'Extinct' giant tortoise to be bred in captivity

Quito - A species of Galapagos giant tortoise thought to have been made extinct 150 years ago will be bred in captivity, officials said, after DNA studies showed specimens discovered in the last decade shared similar genetic makeup.

NOAA — Sun spews out steady stream of solar flares for week

For over a week now, our sun has been spewing out a continuous stream of solar flares, causing NOAA Space Weather Prediction Center to issue a geomagnetic storm warning on Tuesday and Wednesday.

Climate change threatens Latin America coffee producers

Washington - Climate change is threatening the Latin American zones most favorable for growing coffee, according to a study out Monday that warns seed production could drop by nearly 90 percent by 2050.

SpaceX launches secret US military space plane ahead of Irma

Washington - SpaceX successfully launched a secret US Air Force space plane on Thursday ahead of the arrival in Florida of Hurricane Irma.

Scientists sniff out Thailand's first truffle species

Bangkok - Gastronomes of the world delight. Two new types of truffle have been unearthed in Thailand's far north, scientists announced Thursday in what they called a first for Southeast Asia.

Microplastics in drinking water — Huge problem needing a solution

A new study looked at microplastics in drinking water in 14 countries globally. Besides giving us information on how widely spread these microplastics really are, the study also highlights the need for added studies on possible human health risks.

N. Korea nuclear test 'caused landslides'

Seoul - North Korea's weekend nuclear test triggered landslides in the detonation area and beyond, satellite pictures showed Wednesday, but left no crater visible from a collapse.The underground blast on Sunday caused a 6.

Ophthalmic technology address a range of visual impairments

In the past few years considerable advances have been made with ophthalmic technology, with devices introduced by smaller medical technology companies aimed at the hospital sector and for improving the experience of patients.

Smart graphene membrane desalinates water

Scientists have devised a simple, sturdy graphene-based hybrid desalination membrane. The device can provide clean water for agriculture and one-day human consumption.

China fast-food operator pilots face-recognition payments

Shanghai - The operator of KFC in China is rolling out a futuristic system of paying at a fast-food counter via facial recognition, as the country embraces the technology for everything from toilet paper to travel.
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In the anti-laser  incoming light waves are trapped in a cavity where they bounce back and forth unt...
In the anti-laser, incoming light waves are trapped in a cavity where they bounce back and forth until they are eventually absorbed. Their energy is dissipated as heat.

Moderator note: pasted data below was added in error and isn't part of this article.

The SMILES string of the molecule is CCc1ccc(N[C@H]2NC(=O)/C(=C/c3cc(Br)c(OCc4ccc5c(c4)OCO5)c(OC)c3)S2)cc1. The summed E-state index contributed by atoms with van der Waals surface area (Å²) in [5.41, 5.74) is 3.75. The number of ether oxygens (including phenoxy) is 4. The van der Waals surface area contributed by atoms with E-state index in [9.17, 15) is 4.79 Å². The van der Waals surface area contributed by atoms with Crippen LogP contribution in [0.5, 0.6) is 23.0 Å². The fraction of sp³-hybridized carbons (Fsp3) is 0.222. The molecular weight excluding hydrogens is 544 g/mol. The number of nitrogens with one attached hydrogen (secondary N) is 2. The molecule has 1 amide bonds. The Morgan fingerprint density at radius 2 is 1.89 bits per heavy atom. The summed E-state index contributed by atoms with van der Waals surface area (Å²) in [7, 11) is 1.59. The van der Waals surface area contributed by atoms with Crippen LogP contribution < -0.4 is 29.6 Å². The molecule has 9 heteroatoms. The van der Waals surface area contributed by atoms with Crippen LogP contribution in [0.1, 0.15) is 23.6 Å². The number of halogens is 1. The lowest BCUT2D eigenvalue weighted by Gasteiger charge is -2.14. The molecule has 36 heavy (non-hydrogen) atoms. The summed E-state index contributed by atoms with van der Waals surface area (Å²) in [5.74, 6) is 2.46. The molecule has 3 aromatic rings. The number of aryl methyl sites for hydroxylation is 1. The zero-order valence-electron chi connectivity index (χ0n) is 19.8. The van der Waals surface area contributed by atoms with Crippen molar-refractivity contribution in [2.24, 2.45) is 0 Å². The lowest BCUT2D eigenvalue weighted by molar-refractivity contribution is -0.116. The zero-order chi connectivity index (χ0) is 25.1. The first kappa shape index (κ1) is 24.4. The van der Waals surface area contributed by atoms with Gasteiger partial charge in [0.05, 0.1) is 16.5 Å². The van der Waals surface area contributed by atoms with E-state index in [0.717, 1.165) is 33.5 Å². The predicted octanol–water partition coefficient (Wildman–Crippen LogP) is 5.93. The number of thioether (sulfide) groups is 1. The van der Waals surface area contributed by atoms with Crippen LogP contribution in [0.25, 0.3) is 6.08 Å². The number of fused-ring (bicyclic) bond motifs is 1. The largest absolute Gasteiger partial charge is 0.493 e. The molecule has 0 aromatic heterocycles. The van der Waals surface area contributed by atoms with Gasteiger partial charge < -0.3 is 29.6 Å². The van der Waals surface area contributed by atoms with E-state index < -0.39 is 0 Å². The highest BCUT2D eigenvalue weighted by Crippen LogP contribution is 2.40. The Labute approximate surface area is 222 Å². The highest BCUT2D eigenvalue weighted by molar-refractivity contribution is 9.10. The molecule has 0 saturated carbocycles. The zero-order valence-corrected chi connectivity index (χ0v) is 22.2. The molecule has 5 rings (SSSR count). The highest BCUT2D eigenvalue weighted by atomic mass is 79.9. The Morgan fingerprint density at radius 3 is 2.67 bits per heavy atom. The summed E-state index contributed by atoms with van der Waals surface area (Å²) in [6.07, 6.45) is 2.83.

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This is a screenshot of a message sent by Twitter user Wylde On Health in reply to one by Thamno.
A picture of the Kepler-10 star system where the planet was found.
A picture of the Kepler-10 star system where the planet was found.
Wikimedia Commons
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Doctors prefer to avoid any sort of brain surgery but in some cases, such as this one, there is no other choice.
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Genoskin uses real human skin that is collected from volunteering donors. All our donors expressly consent to donating excess tissue after surgery to help science move forward while preserving animal welfare.
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Mount Canlaon or the Kanlaon Volcano.
Mount Canlaon or the Kanlaon Volcano.
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The difference between science and religion
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Science of Christmas: Ho, Ho, Ho
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CohIT: The healthcare IT industry in Berlin
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Poster from a Canadian science campaign
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Herrerasaurus and Eoraptor skeletons, plus a Plateosaurus skull, North American Museum of Ancient Life.
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One of the LEGO women of science figures
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File photo: Scientist at work in Dr Sandle's laboratory
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Feel free to download and review the data found in this FDA chart. Draw your own conclusions and engage in the debate.
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This painting of five men working together on a net by Louise Waterford reflects the potential found by both science and faith in building cognitive skills.
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On April 22, 2017, join us for an unprecedented gathering of people standing together to acknowledge and voice the critical role that science plays in each of our lives.